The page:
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Bourgeois Guitars

 

Dana Bourgeois of Bourgeois Guitars is a central figure of the 21st century steel-string acoustic guitar renaissance. His tireless obsession with isolating the factors that made vintage guitars great, and then refining and improving these designs for modern players, has resulted in some of the finest instruments of our time. His first success was a subtle reinterpretation of the Martin Orchestra model. When he asked the veteran bluegrass virtuoso Tony Rice how to make his dreadnoughts sound better, Rice suggested that he make them sound, “more like his OMs”.

 

  

Three distinctive features of a Bourgeois guitar are the quality and specificity of its woods, its top voicing, and the bolt-neck joint. Dana selects his tonewoods very carefully, determining what model they would be best used for from grain structure and stiffness ratios. He was one of the first luthiers to determine the advantages of using the same species of Spruce harvested for the coveted pre-war Martin guitars, Adirondack Red Spruce. He has also embraced the modern practice of torrefaction, which accelerates the long-term drying process, resulting in an “aged” tone.

 

  

When the wood has been chosen, Dana and his small team of luthiers in Lewiston, Maine pay careful attention to scalloping of the soundboard bracing. By balancing the bass and treble sides of the guitar top, they are able to create instruments with incredible power and dynamic range. They also set the neck to the body with a bolt, which allows for easier customization without compromising the translation of vibration.

 

  

Bourgeois Guitars currently makes about 400 guitars a year, and it is an honor to receive some of them at Midwood Guitar Studio. We custom order most of our inventory based on the preferences of our clientele, often picking out specific pieces of wood in Maine. Give us a call today if you have any questions about the different models and packages offered by Bourgeois, and let’s build you an heirloom quality instrument.

 


Contact us for more information, or stop by our shop in Charlotte and check out what’s in stock.

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About Bourgeois Guitars

Dana Bourgeois is perhaps the most significant luthier in the modern acoustic guitar renaissance. He effortlessly imbues tradition with innovation, consistently producing instruments that are both iconic and unique. While many builders start with a specific design in mind, Dana begins by deeply considering the tonewoods he has available to determine what kind of guitar they would like to be. An especially clean, responsive piece of mahogany might perform brilliantly on an unadorned Generation-M, while a dark, tight-grained piece of Ebony may prove ideal for a Soloist . He doesn’t just listen to the woods, however. He mines players for insights, too, taking careful notes on how different guitarists respond to his instruments. After all, the most important feature of any luthier or musician is not their hands, but their ears.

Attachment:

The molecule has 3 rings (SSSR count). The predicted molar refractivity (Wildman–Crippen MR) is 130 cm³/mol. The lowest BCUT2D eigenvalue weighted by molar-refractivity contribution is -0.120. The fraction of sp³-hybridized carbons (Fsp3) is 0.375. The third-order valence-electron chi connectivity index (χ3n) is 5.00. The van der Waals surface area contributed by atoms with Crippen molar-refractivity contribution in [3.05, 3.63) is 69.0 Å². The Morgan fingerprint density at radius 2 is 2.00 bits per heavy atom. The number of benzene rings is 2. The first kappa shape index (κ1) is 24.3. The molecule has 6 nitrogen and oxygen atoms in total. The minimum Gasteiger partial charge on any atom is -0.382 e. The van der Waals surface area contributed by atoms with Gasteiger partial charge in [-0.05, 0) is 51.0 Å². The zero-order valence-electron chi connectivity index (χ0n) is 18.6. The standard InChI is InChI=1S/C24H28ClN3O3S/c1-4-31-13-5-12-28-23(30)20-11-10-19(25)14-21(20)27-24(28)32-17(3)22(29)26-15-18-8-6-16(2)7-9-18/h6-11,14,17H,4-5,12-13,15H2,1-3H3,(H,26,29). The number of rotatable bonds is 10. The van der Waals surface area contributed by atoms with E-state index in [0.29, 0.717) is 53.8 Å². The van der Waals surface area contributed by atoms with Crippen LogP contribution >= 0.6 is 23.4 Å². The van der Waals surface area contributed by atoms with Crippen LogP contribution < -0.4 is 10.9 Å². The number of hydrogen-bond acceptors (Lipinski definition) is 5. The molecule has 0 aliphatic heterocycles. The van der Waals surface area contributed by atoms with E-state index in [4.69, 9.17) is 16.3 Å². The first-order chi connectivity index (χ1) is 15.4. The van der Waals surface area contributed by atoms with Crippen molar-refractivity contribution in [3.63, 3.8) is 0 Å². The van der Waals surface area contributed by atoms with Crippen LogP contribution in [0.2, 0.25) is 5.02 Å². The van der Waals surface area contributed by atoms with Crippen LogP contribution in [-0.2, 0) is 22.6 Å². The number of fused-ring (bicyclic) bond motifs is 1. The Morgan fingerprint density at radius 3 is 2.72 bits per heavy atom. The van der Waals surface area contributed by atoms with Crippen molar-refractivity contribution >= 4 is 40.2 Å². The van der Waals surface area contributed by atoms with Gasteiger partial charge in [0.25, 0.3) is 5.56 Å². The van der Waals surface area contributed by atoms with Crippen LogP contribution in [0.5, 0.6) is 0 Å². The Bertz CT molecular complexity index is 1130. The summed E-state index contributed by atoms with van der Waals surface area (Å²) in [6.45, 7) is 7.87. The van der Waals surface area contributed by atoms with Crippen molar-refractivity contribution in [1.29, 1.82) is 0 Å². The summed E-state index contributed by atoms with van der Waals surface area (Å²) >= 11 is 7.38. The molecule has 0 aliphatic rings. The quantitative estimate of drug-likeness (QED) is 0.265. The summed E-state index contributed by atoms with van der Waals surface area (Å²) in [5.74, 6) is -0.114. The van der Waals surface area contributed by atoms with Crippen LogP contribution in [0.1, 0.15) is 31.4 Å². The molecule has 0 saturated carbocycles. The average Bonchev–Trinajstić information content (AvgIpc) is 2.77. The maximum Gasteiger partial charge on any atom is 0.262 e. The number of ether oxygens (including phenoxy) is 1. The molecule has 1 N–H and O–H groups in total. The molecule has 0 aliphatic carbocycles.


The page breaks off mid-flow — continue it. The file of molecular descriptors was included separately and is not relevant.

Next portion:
After teaching himself how to build and repair guitars, he got his “big break” designing what would become the modern OM in collaboration with C.F. Martin under the banner of Schoenberg guitars (the guitarist and dealer who introduced Dana to virtues of vintage instruments). Martin first introduced the 14-fret “Orchestra Model” in 1929, but it fell out of favor over the years with players preferring the larger dreadnought designs. However, as pickup systems got more accurate and sophisticated, acoustic guitarists became less concerned with sheer volume and started to appreciate the balance and control offered by mid-sized instruments. Dana noted this trend and further adapted the design to modern sensibilities by adding a smooth Venetian cutaway. 


Dana’s OMs became so popular that when he asked Bluegrass legend Tony Rice to critique one of his dreads he said to make it sound “more like his OMs”. To accomplish this, Dana scalloped the bass side of the X-brace more than the treble, thus increasing the string to string balance without compromising the forward thrust and volume that characterizes the body style. By heeding the advice of the master guitarist, Dana was able to bring the dreadnought into the 21st century by increasing its articulation in the higher registers. 


Not afraid to deviate from tradition, Dana was one of the first luthiers to embrace an alternative to the dovetail neck-joint. His bolt-neck construction makes his guitars much easier to work on, and he is adamant that this design doesn’t sacrifice any tone. On the contrary, the ease of adjustment allows the player to dial in the perfect setup, which one could only assume would improve the overall sound. 


He was also one of the early proponents of the re-introduction of Adirondack “Red Spruce” into modern guitar building. He recognized that the tops on many of the coveted old Martins were actually a different species than the now-standard Sitka. Scientific measurements have proven that Adirondack has the highest stiffness to weight of any of the spruces, making it the perfect top-wood for players who want more volume and bite. To this day he continues to explore and experiment with different tonewoods from across the globe. 


More recently, Dana led the charge in the torrefaction of tonewoods. This technology was originally developed by contractors in northern Europe who recognized that by cooking their wood flooring prior to installation they could increase its stability in cold climates. By doing this to guitar tops, Dana is able to build new guitars that sound like they have already been aged to perfection. Of course, they still need to vibrate, but the chemical side of “breaking them in” is already taken care of.